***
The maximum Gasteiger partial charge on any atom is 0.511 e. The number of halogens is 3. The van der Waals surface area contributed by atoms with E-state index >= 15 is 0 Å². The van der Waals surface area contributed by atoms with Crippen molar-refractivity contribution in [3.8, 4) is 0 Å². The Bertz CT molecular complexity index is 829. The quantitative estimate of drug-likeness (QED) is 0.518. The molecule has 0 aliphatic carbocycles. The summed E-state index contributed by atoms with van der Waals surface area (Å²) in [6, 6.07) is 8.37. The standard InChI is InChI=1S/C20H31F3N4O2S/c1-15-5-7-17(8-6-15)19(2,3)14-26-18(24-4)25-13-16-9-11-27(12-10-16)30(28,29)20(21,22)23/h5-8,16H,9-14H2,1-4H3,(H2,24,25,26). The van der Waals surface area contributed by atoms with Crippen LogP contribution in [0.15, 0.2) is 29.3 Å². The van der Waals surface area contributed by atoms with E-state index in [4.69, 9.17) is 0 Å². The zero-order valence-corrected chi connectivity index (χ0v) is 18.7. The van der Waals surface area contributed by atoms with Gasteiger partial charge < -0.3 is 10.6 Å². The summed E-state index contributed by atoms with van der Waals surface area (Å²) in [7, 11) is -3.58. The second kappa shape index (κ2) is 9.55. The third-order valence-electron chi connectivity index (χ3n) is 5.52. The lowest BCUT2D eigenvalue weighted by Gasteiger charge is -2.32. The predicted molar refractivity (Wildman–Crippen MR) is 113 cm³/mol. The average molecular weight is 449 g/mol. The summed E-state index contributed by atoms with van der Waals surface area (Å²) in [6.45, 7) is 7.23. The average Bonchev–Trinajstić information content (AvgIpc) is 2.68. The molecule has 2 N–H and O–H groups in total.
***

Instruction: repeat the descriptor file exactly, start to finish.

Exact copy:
The maximum Gasteiger partial charge on any atom is 0.511 e. The number of halogens is 3. The van der Waals surface area contributed by atoms with E-state index >= 15 is 0 Å². The van der Waals surface area contributed by atoms with Crippen molar-refractivity contribution in [3.8, 4) is 0 Å². The Bertz CT molecular complexity index is 829. The quantitative estimate of drug-likeness (QED) is 0.518. The molecule has 0 aliphatic carbocycles. The summed E-state index contributed by atoms with van der Waals surface area (Å²) in [6, 6.07) is 8.37. The standard InChI is InChI=1S/C20H31F3N4O2S/c1-15-5-7-17(8-6-15)19(2,3)14-26-18(24-4)25-13-16-9-11-27(12-10-16)30(28,29)20(21,22)23/h5-8,16H,9-14H2,1-4H3,(H2,24,25,26). The van der Waals surface area contributed by atoms with Crippen LogP contribution in [0.15, 0.2) is 29.3 Å². The van der Waals surface area contributed by atoms with E-state index in [4.69, 9.17) is 0 Å². The zero-order valence-corrected chi connectivity index (χ0v) is 18.7. The van der Waals surface area contributed by atoms with Gasteiger partial charge < -0.3 is 10.6 Å². The summed E-state index contributed by atoms with van der Waals surface area (Å²) in [7, 11) is -3.58. The second kappa shape index (κ2) is 9.55. The third-order valence-electron chi connectivity index (χ3n) is 5.52. The lowest BCUT2D eigenvalue weighted by Gasteiger charge is -2.32. The predicted molar refractivity (Wildman–Crippen MR) is 113 cm³/mol. The average molecular weight is 449 g/mol. The summed E-state index contributed by atoms with van der Waals surface area (Å²) in [6.45, 7) is 7.23. The average Bonchev–Trinajstić information content (AvgIpc) is 2.68. The molecule has 2 N–H and O–H groups in total.